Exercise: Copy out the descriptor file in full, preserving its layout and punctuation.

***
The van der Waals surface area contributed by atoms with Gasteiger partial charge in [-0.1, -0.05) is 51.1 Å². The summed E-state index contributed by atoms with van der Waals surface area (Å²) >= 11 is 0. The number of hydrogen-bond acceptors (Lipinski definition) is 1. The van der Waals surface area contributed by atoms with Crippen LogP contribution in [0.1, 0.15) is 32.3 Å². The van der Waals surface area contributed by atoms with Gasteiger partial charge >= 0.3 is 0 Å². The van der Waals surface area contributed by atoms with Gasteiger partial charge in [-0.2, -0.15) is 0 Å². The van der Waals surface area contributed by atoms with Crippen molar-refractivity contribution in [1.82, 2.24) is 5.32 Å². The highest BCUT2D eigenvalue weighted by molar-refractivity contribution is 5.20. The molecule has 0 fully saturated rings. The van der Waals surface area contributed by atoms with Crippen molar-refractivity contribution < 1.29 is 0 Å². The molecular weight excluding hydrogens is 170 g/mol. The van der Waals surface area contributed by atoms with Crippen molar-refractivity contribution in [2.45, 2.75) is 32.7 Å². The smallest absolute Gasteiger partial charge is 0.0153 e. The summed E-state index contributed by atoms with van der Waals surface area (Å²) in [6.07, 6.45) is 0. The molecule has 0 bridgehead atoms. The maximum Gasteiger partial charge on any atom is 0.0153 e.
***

The van der Waals surface area contributed by atoms with Gasteiger partial charge in [-0.1, -0.05) is 51.1 Å². The summed E-state index contributed by atoms with van der Waals surface area (Å²) >= 11 is 0. The number of hydrogen-bond acceptors (Lipinski definition) is 1. The van der Waals surface area contributed by atoms with Crippen LogP contribution in [0.1, 0.15) is 32.3 Å². The van der Waals surface area contributed by atoms with Gasteiger partial charge >= 0.3 is 0 Å². The van der Waals surface area contributed by atoms with Gasteiger partial charge in [-0.2, -0.15) is 0 Å². The van der Waals surface area contributed by atoms with Crippen molar-refractivity contribution in [1.82, 2.24) is 5.32 Å². The highest BCUT2D eigenvalue weighted by molar-refractivity contribution is 5.20. The molecule has 0 fully saturated rings. The van der Waals surface area contributed by atoms with Crippen molar-refractivity contribution < 1.29 is 0 Å². The molecular weight excluding hydrogens is 170 g/mol. The van der Waals surface area contributed by atoms with Crippen molar-refractivity contribution in [2.45, 2.75) is 32.7 Å². The smallest absolute Gasteiger partial charge is 0.0153 e. The summed E-state index contributed by atoms with van der Waals surface area (Å²) in [6.07, 6.45) is 0. The molecule has 0 bridgehead atoms. The maximum Gasteiger partial charge on any atom is 0.0153 e.